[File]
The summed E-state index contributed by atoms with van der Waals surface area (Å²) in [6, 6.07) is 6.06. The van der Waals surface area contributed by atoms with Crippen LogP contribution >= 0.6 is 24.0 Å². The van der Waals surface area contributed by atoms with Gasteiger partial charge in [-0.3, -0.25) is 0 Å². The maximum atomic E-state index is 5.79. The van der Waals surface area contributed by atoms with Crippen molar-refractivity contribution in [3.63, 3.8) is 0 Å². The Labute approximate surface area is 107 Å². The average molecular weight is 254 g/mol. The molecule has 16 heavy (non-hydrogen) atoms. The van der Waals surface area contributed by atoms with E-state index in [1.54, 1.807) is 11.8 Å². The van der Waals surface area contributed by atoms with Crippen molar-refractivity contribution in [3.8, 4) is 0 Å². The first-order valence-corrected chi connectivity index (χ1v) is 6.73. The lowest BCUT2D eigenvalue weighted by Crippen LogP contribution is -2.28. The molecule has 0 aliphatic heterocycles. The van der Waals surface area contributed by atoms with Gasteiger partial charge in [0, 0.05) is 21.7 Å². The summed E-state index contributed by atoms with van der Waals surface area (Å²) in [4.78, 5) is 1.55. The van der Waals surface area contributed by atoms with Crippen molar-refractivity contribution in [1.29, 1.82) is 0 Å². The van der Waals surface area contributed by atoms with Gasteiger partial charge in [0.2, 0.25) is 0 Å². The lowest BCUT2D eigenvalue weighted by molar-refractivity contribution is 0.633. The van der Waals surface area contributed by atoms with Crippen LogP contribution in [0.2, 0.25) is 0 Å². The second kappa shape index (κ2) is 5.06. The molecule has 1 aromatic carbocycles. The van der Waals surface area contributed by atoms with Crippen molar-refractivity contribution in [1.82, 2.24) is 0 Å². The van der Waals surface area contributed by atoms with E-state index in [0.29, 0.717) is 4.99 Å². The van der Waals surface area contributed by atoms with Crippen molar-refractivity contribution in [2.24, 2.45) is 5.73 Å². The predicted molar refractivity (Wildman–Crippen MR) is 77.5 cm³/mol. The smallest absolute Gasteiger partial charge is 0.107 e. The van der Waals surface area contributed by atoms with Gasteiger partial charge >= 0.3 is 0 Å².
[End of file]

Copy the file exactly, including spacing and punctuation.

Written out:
The summed E-state index contributed by atoms with van der Waals surface area (Å²) in [6, 6.07) is 6.06. The van der Waals surface area contributed by atoms with Crippen LogP contribution >= 0.6 is 24.0 Å². The van der Waals surface area contributed by atoms with Gasteiger partial charge in [-0.3, -0.25) is 0 Å². The maximum atomic E-state index is 5.79. The van der Waals surface area contributed by atoms with Crippen molar-refractivity contribution in [3.63, 3.8) is 0 Å². The Labute approximate surface area is 107 Å². The average molecular weight is 254 g/mol. The molecule has 16 heavy (non-hydrogen) atoms. The van der Waals surface area contributed by atoms with E-state index in [1.54, 1.807) is 11.8 Å². The van der Waals surface area contributed by atoms with Crippen molar-refractivity contribution in [3.8, 4) is 0 Å². The first-order valence-corrected chi connectivity index (χ1v) is 6.73. The lowest BCUT2D eigenvalue weighted by Crippen LogP contribution is -2.28. The molecule has 0 aliphatic heterocycles. The van der Waals surface area contributed by atoms with Gasteiger partial charge in [0, 0.05) is 21.7 Å². The summed E-state index contributed by atoms with van der Waals surface area (Å²) in [4.78, 5) is 1.55. The van der Waals surface area contributed by atoms with Crippen molar-refractivity contribution in [1.29, 1.82) is 0 Å². The van der Waals surface area contributed by atoms with Gasteiger partial charge in [0.2, 0.25) is 0 Å². The lowest BCUT2D eigenvalue weighted by molar-refractivity contribution is 0.633. The van der Waals surface area contributed by atoms with Crippen LogP contribution in [0.2, 0.25) is 0 Å². The second kappa shape index (κ2) is 5.06. The molecule has 1 aromatic carbocycles. The van der Waals surface area contributed by atoms with Crippen molar-refractivity contribution in [1.82, 2.24) is 0 Å². The van der Waals surface area contributed by atoms with E-state index in [0.29, 0.717) is 4.99 Å². The van der Waals surface area contributed by atoms with Crippen molar-refractivity contribution in [2.24, 2.45) is 5.73 Å². The predicted molar refractivity (Wildman–Crippen MR) is 77.5 cm³/mol. The smallest absolute Gasteiger partial charge is 0.107 e. The van der Waals surface area contributed by atoms with Gasteiger partial charge >= 0.3 is 0 Å².